A few minutes after 2:30 p.m. on November 27, 1963, President Lyndon Baines Johnson entered the chamber of the United States House of Representatives. A standing ovation from the collected dignitaries – congressmen, senators, Supreme Court justices, government officials, foreign representatives, and more – filled the room as LBJ, who had been president for less than a week since the assassination of John F. Kennedy, somberly made his way to the podium. Once the audience returned to its seats, LBJ opened the black notebook that contained his first presidential speech. “All I have,” he began, with words that would be remembered by generations, “I would have given gladly not to be standing here today” (Public Papers, 1964: 8). The 27-minute speech would be widely regarded as among the best he had ever given. The Washington Post called it “among the best of the state papers in American history,” and noted it was “hard to improve upon it by the alteration of a single sentence or a single sentiment” (Washington Post, November 28, 1963, p. A20). Although the speech made a few specific promises, above all else it called for its listeners to overcome the sense of crisis and affirm the promise of America. “This nation has experienced a profound shock,” LBJ declared, “and in this critical moment, it is our duty, yours and mine, as the Government of the United States, to do away with uncertainty and doubt and delay, and to show that we are capable of decisive action; that from the brutal loss of our leader we will derive not weakness, but strength; that we can and will act and act now.” For the next five years, as the authors of the 29 essays contained in this volume make clear, the administration of Lyndon B. Johnson would certainly “act and act now.”

Within 24 hours of the assassination, Johnson was envisioning a sweeping series of reforms that would reshape the country. His first night as president saw him summon his most trusted aides to his bedroom for a late night monologue about his plans:

I'm going to pass Kennedy's civil rights bill, which has been hung up too long in the Congress . . . After that, we'll pass legislation that allows everyone anywhere in this country to vote, with all the barriers down. And that's not all. We're going to get a law that says that every boy and girl in this country, no matter how poor or the color of their skin, or the region they came from, is going to be able to get all the education they can, by loan, scholarship, or grant, right from the federal government. And I aim to pass Harry Truman's medical insurance bill that got nowhere before.                            (Valenti, 2003: 37)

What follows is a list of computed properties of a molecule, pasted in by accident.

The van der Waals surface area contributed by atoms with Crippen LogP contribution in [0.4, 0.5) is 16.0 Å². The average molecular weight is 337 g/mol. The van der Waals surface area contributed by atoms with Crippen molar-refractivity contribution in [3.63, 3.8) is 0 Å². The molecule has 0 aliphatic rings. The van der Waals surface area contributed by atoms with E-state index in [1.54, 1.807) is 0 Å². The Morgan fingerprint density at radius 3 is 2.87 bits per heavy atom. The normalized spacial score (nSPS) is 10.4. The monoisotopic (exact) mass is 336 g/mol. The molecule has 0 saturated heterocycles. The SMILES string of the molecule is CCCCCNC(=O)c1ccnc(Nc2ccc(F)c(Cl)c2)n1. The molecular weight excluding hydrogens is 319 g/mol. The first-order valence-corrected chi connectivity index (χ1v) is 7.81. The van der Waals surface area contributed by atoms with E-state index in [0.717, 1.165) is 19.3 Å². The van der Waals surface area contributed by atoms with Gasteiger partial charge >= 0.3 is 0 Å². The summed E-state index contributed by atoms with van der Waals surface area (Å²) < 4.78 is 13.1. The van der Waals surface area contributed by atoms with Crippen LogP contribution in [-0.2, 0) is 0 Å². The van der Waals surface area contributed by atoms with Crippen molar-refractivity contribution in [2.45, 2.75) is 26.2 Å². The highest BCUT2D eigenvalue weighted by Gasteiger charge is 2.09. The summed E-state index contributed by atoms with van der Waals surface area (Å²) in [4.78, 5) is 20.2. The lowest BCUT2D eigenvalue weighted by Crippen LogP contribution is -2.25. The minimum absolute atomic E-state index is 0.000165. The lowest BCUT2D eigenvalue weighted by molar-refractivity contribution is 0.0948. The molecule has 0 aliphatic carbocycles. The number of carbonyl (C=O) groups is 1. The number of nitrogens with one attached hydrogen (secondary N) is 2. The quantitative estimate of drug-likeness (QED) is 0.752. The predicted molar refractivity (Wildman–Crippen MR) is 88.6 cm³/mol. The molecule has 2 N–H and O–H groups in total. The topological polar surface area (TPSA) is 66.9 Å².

He would do it all, and more. The administration's signature effort at domestic reform was in the realm of Civil Rights, where he generally receives much praise for his critical role in the passage of the 1964 Civil Rights Act and the 1965 Voting Rights Act. More hotly contested, however, are his efforts, as he promised in a famous speech in 1964, to “enrich and elevate our national life, and to advance the quality of our American civilization,” by creating a “Great Society.” LBJ launched a broad effort to expand programs focused on education, urban renewal, the environment, poverty, health care, and much more. These efforts made an incredible impact on the nation. It was during Johnson's presidency that the United States created Medicare and Medicaid, and dramatically increased efforts at medical research and disease prevention; by 1976 Medicare and Medicaid combined to pay for medical services for 20% of the American population (Matusow, 1984: 228). It was during Johnson's presidency that federal spending on education exploded, increasing from approximately $36 billion to $55 billion; soon 25% of American college students were receiving federal financial assistance from LBJ's Higher Education Act (Bornet, 1983: 126; Dallek, 1998: 202). It was during Johnson's presidency that annual federal spending on the poor rose from nearly $12 billion to $27 billion; that the United States passed one of the most significant immigration laws in its history, one that dramatically and forever altered the number and backgrounds of those coming to America's shores; and that the United States passed more conservation and beautification laws (approximately 300) than had been passed in all of the nation's history combined (Matusow, 1984: 240; Melosi, 1987: 113).